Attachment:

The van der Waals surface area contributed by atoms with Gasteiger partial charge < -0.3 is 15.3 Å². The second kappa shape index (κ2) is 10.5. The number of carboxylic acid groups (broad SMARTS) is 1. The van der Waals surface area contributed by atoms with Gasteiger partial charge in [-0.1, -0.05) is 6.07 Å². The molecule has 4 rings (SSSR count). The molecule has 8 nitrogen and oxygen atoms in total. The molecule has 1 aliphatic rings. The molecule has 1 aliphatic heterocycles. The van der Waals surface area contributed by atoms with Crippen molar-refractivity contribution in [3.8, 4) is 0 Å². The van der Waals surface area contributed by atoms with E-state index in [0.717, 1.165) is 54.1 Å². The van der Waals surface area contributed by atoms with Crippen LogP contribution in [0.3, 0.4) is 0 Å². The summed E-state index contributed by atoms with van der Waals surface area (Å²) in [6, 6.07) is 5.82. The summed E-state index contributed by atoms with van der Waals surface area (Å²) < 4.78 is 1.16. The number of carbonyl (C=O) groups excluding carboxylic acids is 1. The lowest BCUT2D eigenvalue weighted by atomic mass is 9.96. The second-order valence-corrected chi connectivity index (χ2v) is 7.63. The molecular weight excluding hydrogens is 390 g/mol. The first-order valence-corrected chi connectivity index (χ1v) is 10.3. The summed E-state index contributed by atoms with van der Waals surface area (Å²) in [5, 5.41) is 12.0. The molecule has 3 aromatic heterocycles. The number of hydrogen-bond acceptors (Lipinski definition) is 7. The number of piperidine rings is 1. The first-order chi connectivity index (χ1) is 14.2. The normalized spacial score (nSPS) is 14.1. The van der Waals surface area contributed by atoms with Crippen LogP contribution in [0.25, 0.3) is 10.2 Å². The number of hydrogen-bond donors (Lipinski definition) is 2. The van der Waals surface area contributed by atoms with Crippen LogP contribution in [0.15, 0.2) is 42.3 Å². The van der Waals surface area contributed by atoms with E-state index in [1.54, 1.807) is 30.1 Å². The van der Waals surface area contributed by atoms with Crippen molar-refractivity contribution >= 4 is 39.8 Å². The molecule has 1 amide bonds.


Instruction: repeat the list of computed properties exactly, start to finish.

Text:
The van der Waals surface area contributed by atoms with Gasteiger partial charge < -0.3 is 15.3 Å². The second kappa shape index (κ2) is 10.5. The number of carboxylic acid groups (broad SMARTS) is 1. The van der Waals surface area contributed by atoms with Gasteiger partial charge in [-0.1, -0.05) is 6.07 Å². The molecule has 4 rings (SSSR count). The molecule has 8 nitrogen and oxygen atoms in total. The molecule has 1 aliphatic rings. The molecule has 1 aliphatic heterocycles. The van der Waals surface area contributed by atoms with Crippen molar-refractivity contribution in [3.8, 4) is 0 Å². The van der Waals surface area contributed by atoms with E-state index in [0.717, 1.165) is 54.1 Å². The van der Waals surface area contributed by atoms with Crippen LogP contribution in [0.3, 0.4) is 0 Å². The summed E-state index contributed by atoms with van der Waals surface area (Å²) in [6, 6.07) is 5.82. The summed E-state index contributed by atoms with van der Waals surface area (Å²) < 4.78 is 1.16. The number of carbonyl (C=O) groups excluding carboxylic acids is 1. The lowest BCUT2D eigenvalue weighted by atomic mass is 9.96. The second-order valence-corrected chi connectivity index (χ2v) is 7.63. The molecular weight excluding hydrogens is 390 g/mol. The first-order valence-corrected chi connectivity index (χ1v) is 10.3. The summed E-state index contributed by atoms with van der Waals surface area (Å²) in [5, 5.41) is 12.0. The molecule has 3 aromatic heterocycles. The number of hydrogen-bond acceptors (Lipinski definition) is 7. The number of piperidine rings is 1. The first-order chi connectivity index (χ1) is 14.2. The normalized spacial score (nSPS) is 14.1. The van der Waals surface area contributed by atoms with Crippen LogP contribution in [0.25, 0.3) is 10.2 Å². The number of hydrogen-bond donors (Lipinski definition) is 2. The van der Waals surface area contributed by atoms with Crippen LogP contribution in [0.15, 0.2) is 42.3 Å². The van der Waals surface area contributed by atoms with E-state index in [1.54, 1.807) is 30.1 Å². The van der Waals surface area contributed by atoms with Crippen molar-refractivity contribution >= 4 is 39.8 Å². The molecule has 1 amide bonds.